Does Your Website Come With Affordances?

UX Design | 19th August 2015

It may seem too simple, but in our work here at Hi INTERACTIVE we have worked on several projects in which the concept of affordance was key; if you wonder whether all elements in your website are easily understandable for users, you are unknowingly looking for affordances. After all, your website may look stunning, but if it doesn’t ‘feel comfortable’, what is the likelihood of anyone spending too much time on it? Keep reading to understand where the concept of affordance came from and how it can be deployed in your best interest.

What are affordances?

It was the psychologist J. J. Gibson who, in 1977, first mentioned the term affordance in his article “The theory of affordances”; two years later, this same term would be fully explored in the book The Ecological Approach to Visual Perception. At the time, he defined affordance in a very simple way, noting it as the relationship between a given environment and an actor. At the time, affordances were already relevant for the field of design, since we all live surrounded by objects, whose use is sometimes more, and sometimes less, obvious. Affordance is not a particular feature of a particular object; it is rather the possibility of performing a given action with that object (for instance, a doorknob is an affordance of the door).
Originally, the definition of affordance as presented by J.J.Gibson referred to the set of all physical actions a user could take with a given object. This initial definition has evolved over time, due to the technological evolution of digital interfaces and nowadays also includes something called discoverability of actions. Discoverability is another interesting concept, quite pertinent for the digital sphere and points to the fact that it is through interaction with an interface (such as a computer) that you come to discover the actions you can take.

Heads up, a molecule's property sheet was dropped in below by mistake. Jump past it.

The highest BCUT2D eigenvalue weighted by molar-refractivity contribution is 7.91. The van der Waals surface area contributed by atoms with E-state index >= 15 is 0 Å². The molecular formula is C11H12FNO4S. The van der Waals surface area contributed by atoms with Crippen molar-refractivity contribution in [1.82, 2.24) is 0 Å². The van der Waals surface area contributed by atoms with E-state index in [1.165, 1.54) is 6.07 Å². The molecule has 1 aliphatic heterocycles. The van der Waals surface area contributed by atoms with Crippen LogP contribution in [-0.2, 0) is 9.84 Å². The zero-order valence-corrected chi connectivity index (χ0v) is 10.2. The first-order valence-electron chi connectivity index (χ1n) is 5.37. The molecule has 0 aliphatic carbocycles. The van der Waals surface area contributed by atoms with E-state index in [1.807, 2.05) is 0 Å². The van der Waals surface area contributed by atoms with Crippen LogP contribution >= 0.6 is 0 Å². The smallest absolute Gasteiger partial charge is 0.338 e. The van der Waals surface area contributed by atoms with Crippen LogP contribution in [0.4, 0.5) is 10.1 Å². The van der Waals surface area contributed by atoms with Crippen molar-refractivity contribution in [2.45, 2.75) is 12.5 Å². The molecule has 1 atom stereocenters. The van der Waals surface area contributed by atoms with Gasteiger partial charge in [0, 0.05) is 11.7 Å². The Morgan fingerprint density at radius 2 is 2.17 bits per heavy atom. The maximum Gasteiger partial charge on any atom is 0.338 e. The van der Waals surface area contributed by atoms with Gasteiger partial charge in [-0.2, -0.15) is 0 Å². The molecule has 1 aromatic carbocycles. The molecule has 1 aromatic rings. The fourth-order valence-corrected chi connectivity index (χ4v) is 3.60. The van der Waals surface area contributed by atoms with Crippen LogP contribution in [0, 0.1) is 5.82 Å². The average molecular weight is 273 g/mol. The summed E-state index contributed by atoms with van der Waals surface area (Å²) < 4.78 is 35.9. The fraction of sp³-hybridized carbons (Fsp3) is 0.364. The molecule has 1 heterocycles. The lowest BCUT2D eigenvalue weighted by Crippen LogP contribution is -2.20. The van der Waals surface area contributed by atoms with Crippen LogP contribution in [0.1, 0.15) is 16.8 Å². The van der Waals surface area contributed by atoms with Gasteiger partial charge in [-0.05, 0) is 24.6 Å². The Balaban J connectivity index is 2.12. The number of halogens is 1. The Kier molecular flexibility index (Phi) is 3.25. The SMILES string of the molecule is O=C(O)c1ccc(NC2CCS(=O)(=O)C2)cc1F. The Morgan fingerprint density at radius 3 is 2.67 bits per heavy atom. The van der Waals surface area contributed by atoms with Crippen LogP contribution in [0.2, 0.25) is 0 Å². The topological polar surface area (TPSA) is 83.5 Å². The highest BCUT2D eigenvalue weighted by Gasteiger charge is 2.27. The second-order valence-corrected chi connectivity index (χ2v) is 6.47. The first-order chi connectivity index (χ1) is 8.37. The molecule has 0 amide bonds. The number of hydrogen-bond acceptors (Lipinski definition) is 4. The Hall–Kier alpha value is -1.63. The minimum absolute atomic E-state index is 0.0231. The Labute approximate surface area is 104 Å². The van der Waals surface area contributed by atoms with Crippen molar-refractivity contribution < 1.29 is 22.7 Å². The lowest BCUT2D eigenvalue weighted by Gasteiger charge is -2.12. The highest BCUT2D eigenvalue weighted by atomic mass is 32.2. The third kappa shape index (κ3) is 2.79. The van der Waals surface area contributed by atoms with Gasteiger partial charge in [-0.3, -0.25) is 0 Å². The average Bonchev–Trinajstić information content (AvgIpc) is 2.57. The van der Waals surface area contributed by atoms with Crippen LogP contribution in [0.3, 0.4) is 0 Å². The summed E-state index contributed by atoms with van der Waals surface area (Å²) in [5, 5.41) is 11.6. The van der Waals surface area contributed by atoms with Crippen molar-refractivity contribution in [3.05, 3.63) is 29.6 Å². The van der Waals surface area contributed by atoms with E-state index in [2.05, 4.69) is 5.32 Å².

Why are they important to the digital field?

The digital field has a peculiarity compared to physical objects: regardless of whether your interface is a computer screen, a tablet or a smartphone, you’ll be dealing with a two-dimensional space. This means that we cannot get any physical clues from the object itself; all we get are visual clues, or affordances. This makes affordances possibly even more important in the digital field, since a make-or-break situation can be more easily created, whereby your users can either be drawn to your website or repelled by it. On a more business-like note, affordances also have a role to play in terms of conversions, which is all the more reason why investing in successful design can make all the difference.

Examples of digital affordances which are great to have

UX Designer Paula Borowska, in her great article "6 types of digital affordance that impact your UX", talks about several different kinds of affordances:

Explicit affordance: hints given off by language or by the physical appearance of the object (think red button saying ‘touch me’). Any language used on your website can provide valuable clues on things you can do: just think how useful it is, when filling out an online form, knowing whether you are supposed to fill it with numbers, letters or both.

Hidden affordance: this kind of affordance is usually employed to make complex visual designs simpler. Think drop down menus: you only see them when, for some reason, you need to use them. Instead of displaying all navigation options at once, which risk cluttering the screen.

Our very own Hi INTERACTIVE case studies on affordances

The case for affordances is no stranger to our work and there are at least two projects worth mentioning: Concertos para Bebés (Concerts for Babies) and the British Hospital. For the first of these two projects, we created a gallery of images which can be browsed horizontally; the tiny hand you’ll see on the screen is the affordance, or visual clue, which informs the user on how he can browse the gallery effectively. In the second project, we have divided the navigation bar into two: you can use the upper navigation to select the category you are looking for and the lateral navigation to select the medical specialty.

Don’t miss out on all the benefits you can get from affordances: contact us.